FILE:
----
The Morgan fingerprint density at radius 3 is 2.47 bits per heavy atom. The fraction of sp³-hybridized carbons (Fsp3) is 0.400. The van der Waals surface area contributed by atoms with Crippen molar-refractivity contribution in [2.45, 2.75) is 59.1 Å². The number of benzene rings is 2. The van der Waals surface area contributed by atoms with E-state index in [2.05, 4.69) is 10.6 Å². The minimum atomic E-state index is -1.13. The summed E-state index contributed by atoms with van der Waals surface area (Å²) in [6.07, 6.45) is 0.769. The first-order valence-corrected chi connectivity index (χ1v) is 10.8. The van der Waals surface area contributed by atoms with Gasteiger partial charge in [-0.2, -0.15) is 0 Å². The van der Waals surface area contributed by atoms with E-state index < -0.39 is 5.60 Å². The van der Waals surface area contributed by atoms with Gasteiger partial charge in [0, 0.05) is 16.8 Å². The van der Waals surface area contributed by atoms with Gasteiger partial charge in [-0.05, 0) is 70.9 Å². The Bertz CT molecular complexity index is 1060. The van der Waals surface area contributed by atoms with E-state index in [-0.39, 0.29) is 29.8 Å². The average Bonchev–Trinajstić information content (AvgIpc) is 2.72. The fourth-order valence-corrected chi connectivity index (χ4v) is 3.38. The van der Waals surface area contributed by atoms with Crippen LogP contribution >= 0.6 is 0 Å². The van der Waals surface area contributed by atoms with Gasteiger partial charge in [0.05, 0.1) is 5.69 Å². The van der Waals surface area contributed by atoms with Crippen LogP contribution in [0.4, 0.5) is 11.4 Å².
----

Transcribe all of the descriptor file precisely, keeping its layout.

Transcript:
The Morgan fingerprint density at radius 3 is 2.47 bits per heavy atom. The fraction of sp³-hybridized carbons (Fsp3) is 0.400. The van der Waals surface area contributed by atoms with Crippen molar-refractivity contribution in [2.45, 2.75) is 59.1 Å². The number of benzene rings is 2. The van der Waals surface area contributed by atoms with E-state index in [2.05, 4.69) is 10.6 Å². The minimum atomic E-state index is -1.13. The summed E-state index contributed by atoms with van der Waals surface area (Å²) in [6.07, 6.45) is 0.769. The first-order valence-corrected chi connectivity index (χ1v) is 10.8. The van der Waals surface area contributed by atoms with Gasteiger partial charge in [-0.2, -0.15) is 0 Å². The van der Waals surface area contributed by atoms with E-state index < -0.39 is 5.60 Å². The van der Waals surface area contributed by atoms with Gasteiger partial charge in [0, 0.05) is 16.8 Å². The van der Waals surface area contributed by atoms with Gasteiger partial charge in [-0.05, 0) is 70.9 Å². The Bertz CT molecular complexity index is 1060. The van der Waals surface area contributed by atoms with E-state index in [-0.39, 0.29) is 29.8 Å². The average Bonchev–Trinajstić information content (AvgIpc) is 2.72. The fourth-order valence-corrected chi connectivity index (χ4v) is 3.38. The van der Waals surface area contributed by atoms with Crippen LogP contribution >= 0.6 is 0 Å². The van der Waals surface area contributed by atoms with Gasteiger partial charge in [0.05, 0.1) is 5.69 Å². The van der Waals surface area contributed by atoms with Crippen LogP contribution in [0.4, 0.5) is 11.4 Å².